Tuesday, 1 December 2015

Shakespeare in Primary Classrooms

We received this Tweet:
We're often asked for resources for certain Shakespeare plays. Between us, we've studied Shakespeare with Year Five pupils for over ten years. We've frequently changed plays, but covered them in a very similar way...

To start, watch the Animated Tales version of the play being studied and then, as a teacher, read the Matthews and Ross version of the play. In addition to these, watch and read Animated Tales and Matthews and Ross versions of other plays to generate a general interest in Shakespeare. We have some comprehension questions to accompany those books (will post link here soon). Also, share all or part of the original script. It's important to see that too.

Scene setting. Describe the place where the play is mostly set. The island in The Tempest, Illyria, Verona, the Forest in Midsummer Night's Dream and so on. Work on adjectives, similes etc.

Mind map the characters and their relationships. Shakespeare often wove a tangled web with his characters. Midsummer Night's Dream, Twelfth Night, Much Ado About Nothing and Romeo and Juliet can all be a little easier to understand once the characters and their relationships are plotted.

Character study. Pick a particular character and write an in-depth character study of their personality, the way the are portrayed, the choices they make and more.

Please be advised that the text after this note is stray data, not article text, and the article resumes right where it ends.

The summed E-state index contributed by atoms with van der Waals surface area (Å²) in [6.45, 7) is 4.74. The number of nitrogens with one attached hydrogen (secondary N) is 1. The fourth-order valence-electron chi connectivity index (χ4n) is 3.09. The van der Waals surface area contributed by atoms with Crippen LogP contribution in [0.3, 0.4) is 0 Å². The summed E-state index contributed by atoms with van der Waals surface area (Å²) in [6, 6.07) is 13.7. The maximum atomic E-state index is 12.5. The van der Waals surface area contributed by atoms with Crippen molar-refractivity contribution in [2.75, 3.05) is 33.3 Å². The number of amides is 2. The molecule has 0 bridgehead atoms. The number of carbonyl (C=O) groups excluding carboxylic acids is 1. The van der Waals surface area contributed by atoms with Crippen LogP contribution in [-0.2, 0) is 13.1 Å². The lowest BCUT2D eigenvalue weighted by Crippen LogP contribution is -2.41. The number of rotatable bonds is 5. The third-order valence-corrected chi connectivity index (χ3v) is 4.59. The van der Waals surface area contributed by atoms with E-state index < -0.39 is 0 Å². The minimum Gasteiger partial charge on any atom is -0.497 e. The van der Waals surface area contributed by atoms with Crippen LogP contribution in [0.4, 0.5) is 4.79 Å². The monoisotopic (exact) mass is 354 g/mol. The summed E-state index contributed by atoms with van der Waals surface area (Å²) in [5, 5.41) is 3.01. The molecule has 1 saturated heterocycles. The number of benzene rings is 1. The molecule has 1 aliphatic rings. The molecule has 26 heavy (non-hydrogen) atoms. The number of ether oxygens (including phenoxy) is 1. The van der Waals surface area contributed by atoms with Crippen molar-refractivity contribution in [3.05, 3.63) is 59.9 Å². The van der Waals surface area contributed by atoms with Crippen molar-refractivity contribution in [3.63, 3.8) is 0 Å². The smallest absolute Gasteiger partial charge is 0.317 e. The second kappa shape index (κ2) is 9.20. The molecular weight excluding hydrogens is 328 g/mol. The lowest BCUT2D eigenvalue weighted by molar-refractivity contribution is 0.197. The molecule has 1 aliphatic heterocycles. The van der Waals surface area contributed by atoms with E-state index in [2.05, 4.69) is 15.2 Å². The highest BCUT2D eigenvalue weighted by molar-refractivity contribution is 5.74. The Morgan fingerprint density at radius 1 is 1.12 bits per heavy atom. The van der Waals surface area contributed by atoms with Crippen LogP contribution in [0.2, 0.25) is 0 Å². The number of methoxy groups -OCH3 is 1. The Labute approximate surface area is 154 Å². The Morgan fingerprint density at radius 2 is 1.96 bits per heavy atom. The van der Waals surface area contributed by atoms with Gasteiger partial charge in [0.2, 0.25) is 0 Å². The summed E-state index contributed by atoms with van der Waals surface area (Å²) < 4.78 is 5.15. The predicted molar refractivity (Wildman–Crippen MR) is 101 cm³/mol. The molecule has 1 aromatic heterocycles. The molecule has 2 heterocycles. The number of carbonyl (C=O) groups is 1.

Explain the plot using a story staircase. How do the rises and falls, twists and turns make the play so enjoyable to perform, watch and study?

Over the past three years, our outcome of the Shakespeare study has been writing a newspaper article about a part of the play. 

This idea came via Matthew and has worked very well. 
Image credit: Matthw Sullivan

Getting companies to come into school to support the understanding of the play and act parts of it add to the children's enjoyment and ability to engage with it in a deeper way. We have positive experiences of working with both Shakespeare 4 Kids and West End in Schools.

Finally, if time allows, get off site and do some filming...

So, no we don't really have anything specific to a particular play. From our experience, viewing them as a story and studying all that a story has to offer (while praising Shakespeare's excellent work) provides an excellent way to study these plays. 

Recently, this was delivered to all Primary schools in the UK.

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